A compelling story in Salon: "In the heart of the Bluegrass, a Bible Belt preacher is rallying people to political action around what he calls 'basic religious values.' Think you can describe his politics? Think again. This man of the cloth wants 'regime change' in Washington. The Rev. Albert Pennybacker, a Lexington, Ky.-based pastor, is head of the Clergy Leadership Network, a new, cross-denominational group of liberal and moderate religious leaders seeking to counter the influence of the religious right and to mobilize voters to change leadership in Washington. Pennybacker, affiliated with the Christian Church (Disciples of Christ) and a pastor of 35 years, is tired of the conventional wisdom that equates religiosity with conservatism. Nationwide, he says, the religious right often squeezes out the left in public debate. The group is 1,000 members strong -- and growing.
More good quotes from Rev. Pennybacker: "Also, you've got the black vote. They're strongly religious, and [their voting is] going to be guided by a progressive religious point of view. There's some places where [we believe] black communities in the South hold the swing votes. Mississippi, Louisiana, South Carolina.
"... At the center of black religion is a passion for social justice. At the center of the religious right, the passion is for personal piety. And those are very, very different agendas.
"... What we need is public leadership that's informed by what I call a faith-based social conscience. I want the values that have flowed for generations through American life to be embraced and continue to a part of our life together.
"... It's not like we're going to have to teach people how to be progressive. Religious people are progressive. All we've got to do is give handles of expression. There are more religious congregations than any other institution in American life, except bars. And we're saying this country belongs to those kind of people, and by golly, we're going to be heard in terms of its leadership and its direction."
(Remember, you don't have to subscribe to Salon to read the full story; just click on the Free Day Pass, and wait a few seconds. It's worth it.)
A very interesting Bill Moyers tonight on PBS, "Speaking to Power" a NOW with Bill Moyers Special Edition. My schedule says 9:00 p.m., but the Reuters piece someone sent me says 8:30. I wish I had a link to the whole article, but I don't. It's very long (too long to paste in here, but very interesting. I'm going to cut and paste a couple of paragraphs:
"Since the terrorist attacks of September 11, 2001, leaders of
America's religious right have filled the airwaves with calls
denouncing Islam as a religion, promoting a belligerent American
foreign policy, and advocating closer ties between church and state.
To much of the press and country, Jerry Falwell, Pat Robertson, and
their fundamentalist brethren are the face of American Christianity
and their drumbeat of Biblical literalism has become the most familiar
refrain of the Christian gospel.
But a different Christian voice is challenging the monolith of the
religious right and speaking to America and its leaders in language
reminiscent of the Hebrew prophets and on behalf of a vision of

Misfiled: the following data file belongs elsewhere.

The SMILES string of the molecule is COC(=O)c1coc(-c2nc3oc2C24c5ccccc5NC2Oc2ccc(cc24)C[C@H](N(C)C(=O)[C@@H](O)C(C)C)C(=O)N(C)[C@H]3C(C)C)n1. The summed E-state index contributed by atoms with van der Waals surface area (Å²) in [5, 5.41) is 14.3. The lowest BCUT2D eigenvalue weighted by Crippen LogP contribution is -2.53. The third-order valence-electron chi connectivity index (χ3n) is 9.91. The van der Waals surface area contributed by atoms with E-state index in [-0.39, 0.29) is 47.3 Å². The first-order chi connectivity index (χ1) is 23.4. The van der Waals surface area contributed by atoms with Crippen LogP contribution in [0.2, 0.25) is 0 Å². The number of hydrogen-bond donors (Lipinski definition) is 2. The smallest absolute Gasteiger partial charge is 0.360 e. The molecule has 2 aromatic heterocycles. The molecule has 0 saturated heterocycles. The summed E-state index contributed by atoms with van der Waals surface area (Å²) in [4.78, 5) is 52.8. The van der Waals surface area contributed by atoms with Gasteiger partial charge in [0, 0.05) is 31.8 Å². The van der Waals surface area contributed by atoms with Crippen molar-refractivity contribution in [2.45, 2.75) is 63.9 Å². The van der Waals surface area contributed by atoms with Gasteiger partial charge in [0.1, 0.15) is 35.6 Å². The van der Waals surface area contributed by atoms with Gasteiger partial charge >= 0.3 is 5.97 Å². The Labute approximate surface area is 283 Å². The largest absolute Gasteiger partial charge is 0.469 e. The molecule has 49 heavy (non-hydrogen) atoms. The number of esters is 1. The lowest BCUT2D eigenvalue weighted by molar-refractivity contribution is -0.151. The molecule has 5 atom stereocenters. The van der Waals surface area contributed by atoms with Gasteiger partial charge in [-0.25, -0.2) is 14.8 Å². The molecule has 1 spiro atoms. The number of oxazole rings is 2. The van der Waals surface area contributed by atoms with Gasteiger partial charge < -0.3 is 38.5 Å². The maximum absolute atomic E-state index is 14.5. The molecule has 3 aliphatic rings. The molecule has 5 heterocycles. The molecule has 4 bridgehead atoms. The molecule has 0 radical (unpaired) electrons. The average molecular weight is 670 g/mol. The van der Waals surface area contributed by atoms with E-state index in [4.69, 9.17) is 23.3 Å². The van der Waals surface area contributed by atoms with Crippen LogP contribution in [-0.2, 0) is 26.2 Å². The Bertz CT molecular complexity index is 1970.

social justice that many Christians trace to the teachings of Jesus
himself. That voice belongs to an African-American son of Pentecostal
parents who grew up in the segregated south and rose to occupy one of
the most preeminent pulpits in the country-the very church, as paradox
would have it, started by John D. Rockefeller Jr.
The story of The Riverside Church and the growing influence of the
Reverend Dr. James Forbes, Jr., are the subject of "Speaking to
Power," a special edition of NOW with Bill Moyers airing December 26,
2003 at 8:30 P.M. on PBS (check local listings)"
P.S. CW was too short for the registration, so I had to come up with something longer. It's me. [smile]
Well, gee, it came up with my original ID I had on here when I first starting posting here. The registration made me come up with a different (longer) posting ID, so I expected that one to show up on my post.
Never mind the p.s., then.
Something makes me wonder if Pat Robertson and Jerry Falwell are merely advancing a political agenda disguised as a religious one. Without trying to start a religion fight, I will say this practice of "cutting and pasting" Bible verses together to enforce a frankly Pharasaic theology is the main reason I left the Southern Baptist Convention - that and what I came to see as their frankly shallow theology (yes, I know that other denominations have their own blind spots too, so let's not point fingers at me about this one.)
Most obnoxious of all is that despite their claims to want to keep church and state separate, many believers think that what is unlawful to God ought to be illegal under civil law as well. If that isn't a theocracy in the making, then I don't know the meaning of the word.
Charley Reese is right - God is perfectly able to enforce his own laws. The Creator doesn't need a self-appointed religious police in order to keep "His Children" in line. Besides, if even God is said to allow us the freedom to sin, then how can we mere humans be arrogant enough to think that WE have the right to keep people from sinning (whether genuine sins or mere "sins")?